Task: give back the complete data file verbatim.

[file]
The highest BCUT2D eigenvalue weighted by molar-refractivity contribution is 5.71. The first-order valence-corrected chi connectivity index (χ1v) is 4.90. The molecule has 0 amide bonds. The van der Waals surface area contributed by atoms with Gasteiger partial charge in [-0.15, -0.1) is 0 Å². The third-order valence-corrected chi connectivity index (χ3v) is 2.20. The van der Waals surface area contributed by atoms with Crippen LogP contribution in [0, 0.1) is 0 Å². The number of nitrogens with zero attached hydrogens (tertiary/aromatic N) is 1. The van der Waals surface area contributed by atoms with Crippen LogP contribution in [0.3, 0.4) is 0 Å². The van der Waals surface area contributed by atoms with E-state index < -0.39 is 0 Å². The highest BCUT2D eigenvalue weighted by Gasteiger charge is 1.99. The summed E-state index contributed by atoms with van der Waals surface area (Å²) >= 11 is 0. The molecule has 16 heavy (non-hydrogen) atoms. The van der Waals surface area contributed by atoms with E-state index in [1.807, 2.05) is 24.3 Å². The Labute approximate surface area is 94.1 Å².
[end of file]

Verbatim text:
The highest BCUT2D eigenvalue weighted by molar-refractivity contribution is 5.71. The first-order valence-corrected chi connectivity index (χ1v) is 4.90. The molecule has 0 amide bonds. The van der Waals surface area contributed by atoms with Gasteiger partial charge in [-0.15, -0.1) is 0 Å². The third-order valence-corrected chi connectivity index (χ3v) is 2.20. The van der Waals surface area contributed by atoms with Crippen LogP contribution in [0, 0.1) is 0 Å². The number of nitrogens with zero attached hydrogens (tertiary/aromatic N) is 1. The van der Waals surface area contributed by atoms with Crippen LogP contribution in [0.3, 0.4) is 0 Å². The van der Waals surface area contributed by atoms with E-state index < -0.39 is 0 Å². The highest BCUT2D eigenvalue weighted by Gasteiger charge is 1.99. The summed E-state index contributed by atoms with van der Waals surface area (Å²) >= 11 is 0. The molecule has 16 heavy (non-hydrogen) atoms. The van der Waals surface area contributed by atoms with E-state index in [1.807, 2.05) is 24.3 Å². The Labute approximate surface area is 94.1 Å².